You're not wrong. To be fair, nor is your answer complete.

Let's take it step by step.

First, the OP is looking for a number, some amount you need set aside. Is 600,000 your number? It's hard to tell. You mention buying property and also mortgages, so it's not clear. I have doubts that 600,000 buys enough property outright to generate the income needed for a retirement, so perhaps the 600,000 represents down payments and the rest covered by mortgages/debt. Not everyone would be comfortable with taking on that much debt, nor with carrying significant debt into retirement. I certainly wouldn't. Leveraging funds for a bigger payoff is a legit investment strategy, but not everyone can sleep at night if they're using it. And if 600,000 represents your down payments, that's still a pretty large amount that someone must amass in order to follow your plan.

[quote=shadowjack post_id=61071 time=1617821479 user_id=98854]
Property may go down in value, but it doesn't go 'poof' like stocks or bonds
[/quote]
Individual stocks/bonds sometimes, but only rarely, go "poof". The risk of that "poof" goes down massively if you're properly diversified, such as in index funds. And for the long-haul investor, ups and downs are just what happens. We don't look at the value from day to day, but from year to year or decade to decade. And history proves that stocks/bonds over time are pretty durn reliable investments. Same as property.
Property does indeed go "poof" sometimes. A fire, flood, tenant damage or eminent domain can wreak havoc with the value of your property from one day to the next. You can insure against some of that, but insurance is not a cost I have to assume with stocks and bonds.

[quote=shadowjack post_id=61071 time=1617821479 user_id=98854]
Property generates monthly revenue without dipping into your principal, and if you have chosen the right market, property pays its own mortgage.
[/quote]
Stocks and bonds can also generate monthly revenue without dipping into your principal (see the 4% rule referenced above).
Property can, if chosen well and managed properly, pay its own mortgage. That takes active management, either by you or some company you pay for the privilege. It also takes consistent tenants, which is by no means assured. Having a property sit empty is a massive problem, and you still have to pay the mortgage. Having some bad tenants can really dampen your enthusiasm for using properties to fund retirement (remind me to tell you stories some time, taking tenants to court while losing out on months of rent and countless hours of paperwork and lawyer's fees). I really don't want to spend my golden years chasing tenants. And paying a management company to do it for me just eats the profit margin.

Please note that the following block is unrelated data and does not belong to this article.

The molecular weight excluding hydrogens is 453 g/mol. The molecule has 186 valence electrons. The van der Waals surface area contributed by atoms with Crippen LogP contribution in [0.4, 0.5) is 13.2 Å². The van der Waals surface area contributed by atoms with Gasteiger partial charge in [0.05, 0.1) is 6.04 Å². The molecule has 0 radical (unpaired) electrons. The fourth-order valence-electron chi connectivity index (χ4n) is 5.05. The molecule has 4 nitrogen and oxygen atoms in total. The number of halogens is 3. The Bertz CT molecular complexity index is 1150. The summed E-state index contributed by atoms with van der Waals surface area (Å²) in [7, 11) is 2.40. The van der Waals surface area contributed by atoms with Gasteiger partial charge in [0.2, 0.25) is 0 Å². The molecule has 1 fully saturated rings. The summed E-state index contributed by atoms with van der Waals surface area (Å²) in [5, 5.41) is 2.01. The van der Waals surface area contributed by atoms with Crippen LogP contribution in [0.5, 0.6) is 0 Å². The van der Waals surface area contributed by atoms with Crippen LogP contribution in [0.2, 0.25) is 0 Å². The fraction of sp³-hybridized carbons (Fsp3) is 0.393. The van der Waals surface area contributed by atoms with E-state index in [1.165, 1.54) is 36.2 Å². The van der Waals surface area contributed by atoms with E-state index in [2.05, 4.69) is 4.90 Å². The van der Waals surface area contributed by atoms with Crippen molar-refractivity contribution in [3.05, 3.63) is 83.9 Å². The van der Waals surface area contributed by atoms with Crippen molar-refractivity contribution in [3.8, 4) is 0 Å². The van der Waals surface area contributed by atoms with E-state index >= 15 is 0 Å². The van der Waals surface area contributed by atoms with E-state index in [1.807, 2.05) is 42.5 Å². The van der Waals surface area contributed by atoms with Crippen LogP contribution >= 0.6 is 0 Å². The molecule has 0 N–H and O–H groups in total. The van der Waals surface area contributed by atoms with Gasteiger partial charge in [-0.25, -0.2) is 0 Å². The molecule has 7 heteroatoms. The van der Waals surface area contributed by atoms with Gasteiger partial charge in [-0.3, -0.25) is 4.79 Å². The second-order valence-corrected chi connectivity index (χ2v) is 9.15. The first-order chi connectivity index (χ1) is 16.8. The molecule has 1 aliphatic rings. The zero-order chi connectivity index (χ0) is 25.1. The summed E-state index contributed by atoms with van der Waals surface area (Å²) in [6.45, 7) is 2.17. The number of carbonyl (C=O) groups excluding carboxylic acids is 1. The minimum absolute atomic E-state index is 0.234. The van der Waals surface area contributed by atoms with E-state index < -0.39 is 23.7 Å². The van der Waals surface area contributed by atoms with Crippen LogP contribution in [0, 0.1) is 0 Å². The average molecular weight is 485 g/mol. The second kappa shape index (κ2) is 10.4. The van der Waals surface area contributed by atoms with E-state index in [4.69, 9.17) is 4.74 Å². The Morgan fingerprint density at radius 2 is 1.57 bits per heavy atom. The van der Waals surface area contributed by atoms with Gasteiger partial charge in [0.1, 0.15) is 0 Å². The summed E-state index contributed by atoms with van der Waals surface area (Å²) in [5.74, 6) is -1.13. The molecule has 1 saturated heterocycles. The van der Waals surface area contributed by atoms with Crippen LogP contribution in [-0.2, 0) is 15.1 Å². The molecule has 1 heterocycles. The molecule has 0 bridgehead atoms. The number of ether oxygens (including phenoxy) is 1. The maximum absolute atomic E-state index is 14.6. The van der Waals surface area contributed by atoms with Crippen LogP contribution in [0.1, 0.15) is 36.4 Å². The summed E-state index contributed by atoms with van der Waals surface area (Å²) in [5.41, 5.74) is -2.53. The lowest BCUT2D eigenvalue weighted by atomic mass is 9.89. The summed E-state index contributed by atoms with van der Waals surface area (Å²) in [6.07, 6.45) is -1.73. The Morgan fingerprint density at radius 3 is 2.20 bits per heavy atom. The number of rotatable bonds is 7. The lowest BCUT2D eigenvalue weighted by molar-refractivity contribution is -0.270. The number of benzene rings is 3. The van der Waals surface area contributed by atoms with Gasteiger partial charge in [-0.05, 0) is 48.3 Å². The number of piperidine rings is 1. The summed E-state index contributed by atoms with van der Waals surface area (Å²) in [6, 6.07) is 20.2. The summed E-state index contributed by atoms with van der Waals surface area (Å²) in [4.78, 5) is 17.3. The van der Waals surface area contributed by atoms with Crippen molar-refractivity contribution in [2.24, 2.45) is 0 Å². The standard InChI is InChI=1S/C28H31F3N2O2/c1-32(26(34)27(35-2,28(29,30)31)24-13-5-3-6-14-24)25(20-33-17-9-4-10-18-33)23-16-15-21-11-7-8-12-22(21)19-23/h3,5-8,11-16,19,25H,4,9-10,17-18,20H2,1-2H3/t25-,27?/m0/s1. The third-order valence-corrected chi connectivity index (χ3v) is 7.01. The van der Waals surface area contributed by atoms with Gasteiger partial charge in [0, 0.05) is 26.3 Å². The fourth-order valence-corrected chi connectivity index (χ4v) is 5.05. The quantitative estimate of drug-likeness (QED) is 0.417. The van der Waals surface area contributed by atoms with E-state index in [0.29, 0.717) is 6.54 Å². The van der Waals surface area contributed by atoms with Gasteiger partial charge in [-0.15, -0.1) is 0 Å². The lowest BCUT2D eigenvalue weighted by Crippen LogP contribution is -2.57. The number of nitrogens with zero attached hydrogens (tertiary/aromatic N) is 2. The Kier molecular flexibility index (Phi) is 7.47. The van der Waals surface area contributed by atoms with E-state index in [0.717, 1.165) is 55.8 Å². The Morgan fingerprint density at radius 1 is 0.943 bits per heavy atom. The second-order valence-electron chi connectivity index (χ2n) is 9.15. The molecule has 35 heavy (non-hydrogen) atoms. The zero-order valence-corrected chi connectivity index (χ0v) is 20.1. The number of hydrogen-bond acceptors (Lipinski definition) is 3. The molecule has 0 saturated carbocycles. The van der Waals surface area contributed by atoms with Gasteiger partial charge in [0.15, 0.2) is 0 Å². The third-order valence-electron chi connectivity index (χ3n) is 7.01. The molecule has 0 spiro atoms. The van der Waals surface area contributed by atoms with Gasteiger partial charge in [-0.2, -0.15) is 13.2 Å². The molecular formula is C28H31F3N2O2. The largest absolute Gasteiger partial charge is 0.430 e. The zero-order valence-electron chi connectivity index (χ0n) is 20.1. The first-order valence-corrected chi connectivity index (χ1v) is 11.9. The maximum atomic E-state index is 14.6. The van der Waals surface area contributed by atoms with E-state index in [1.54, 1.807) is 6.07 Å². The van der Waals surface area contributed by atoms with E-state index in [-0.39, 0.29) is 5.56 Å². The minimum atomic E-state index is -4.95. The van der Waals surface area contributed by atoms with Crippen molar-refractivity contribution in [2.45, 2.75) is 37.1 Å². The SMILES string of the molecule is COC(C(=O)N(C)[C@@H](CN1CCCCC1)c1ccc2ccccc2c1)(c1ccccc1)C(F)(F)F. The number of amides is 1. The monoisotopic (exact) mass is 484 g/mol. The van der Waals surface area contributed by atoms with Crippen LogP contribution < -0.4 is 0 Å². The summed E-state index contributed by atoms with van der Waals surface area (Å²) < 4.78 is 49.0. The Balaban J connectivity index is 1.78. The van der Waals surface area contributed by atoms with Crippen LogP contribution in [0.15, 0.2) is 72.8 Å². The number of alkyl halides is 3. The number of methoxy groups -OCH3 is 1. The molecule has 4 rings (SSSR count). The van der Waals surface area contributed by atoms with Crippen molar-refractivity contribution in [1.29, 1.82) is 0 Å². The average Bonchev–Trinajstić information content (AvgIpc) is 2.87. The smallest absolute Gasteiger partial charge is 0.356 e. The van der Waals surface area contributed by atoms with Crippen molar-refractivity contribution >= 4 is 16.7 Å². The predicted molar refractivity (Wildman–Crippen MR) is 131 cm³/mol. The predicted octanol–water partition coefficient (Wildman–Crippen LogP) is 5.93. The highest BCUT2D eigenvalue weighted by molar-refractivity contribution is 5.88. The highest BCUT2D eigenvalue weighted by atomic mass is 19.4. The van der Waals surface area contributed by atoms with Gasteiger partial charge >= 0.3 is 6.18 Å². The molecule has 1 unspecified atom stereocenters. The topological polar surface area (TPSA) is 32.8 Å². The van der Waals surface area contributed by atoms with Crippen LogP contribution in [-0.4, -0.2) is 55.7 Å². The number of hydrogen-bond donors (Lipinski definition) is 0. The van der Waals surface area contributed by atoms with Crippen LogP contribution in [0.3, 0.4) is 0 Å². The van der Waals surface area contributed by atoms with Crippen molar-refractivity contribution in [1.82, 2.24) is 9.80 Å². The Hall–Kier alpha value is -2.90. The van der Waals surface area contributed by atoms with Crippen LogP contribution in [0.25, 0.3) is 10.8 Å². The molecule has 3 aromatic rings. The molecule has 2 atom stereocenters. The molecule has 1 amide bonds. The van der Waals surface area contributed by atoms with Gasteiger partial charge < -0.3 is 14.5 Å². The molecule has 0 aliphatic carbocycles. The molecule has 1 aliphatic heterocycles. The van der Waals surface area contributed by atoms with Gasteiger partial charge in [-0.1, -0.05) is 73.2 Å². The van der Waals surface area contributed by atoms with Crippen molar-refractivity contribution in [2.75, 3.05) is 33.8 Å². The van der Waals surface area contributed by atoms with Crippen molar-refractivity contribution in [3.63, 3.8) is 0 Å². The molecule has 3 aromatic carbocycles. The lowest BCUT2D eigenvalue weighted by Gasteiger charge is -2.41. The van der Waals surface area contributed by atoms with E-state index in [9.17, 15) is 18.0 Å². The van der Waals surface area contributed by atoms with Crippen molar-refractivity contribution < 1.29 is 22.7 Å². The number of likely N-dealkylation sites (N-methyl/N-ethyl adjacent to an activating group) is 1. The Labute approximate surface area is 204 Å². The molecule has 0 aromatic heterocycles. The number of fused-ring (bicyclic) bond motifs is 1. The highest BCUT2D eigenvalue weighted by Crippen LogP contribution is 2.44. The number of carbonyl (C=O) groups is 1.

[quote=shadowjack post_id=61071 time=1617821479 user_id=98854]
In the end, you own it clear and free, put nowhere near its value in (of your own money) and it continues to generate revenue - but you can still sell it.
[/quote]
Stocks and bonds are also owned free and clear, and continue to generate revenue. And can be sold.

[quote=shadowjack post_id=61071 time=1617821479 user_id=98854]
And if the market goes down and rents decline, if you have paid off the mortgage, you can lower your rents temporarily and STILL get a monthly remit from it.
[/quote]
If you've paid off the mortgage. What if you haven't?
Stocks and bonds also have periods where they produce less income. It's very similar, except without the mortgage.

[quote=shadowjack post_id=61071 time=1617821479 user_id=98854]
Lastly, when you get old, you can put your kids as joint on it, meaning no inheritance fuss, or you can sell it and splurge in your last few years or months.
[/quote]
You can do the same, or quite similar, with stocks and bonds.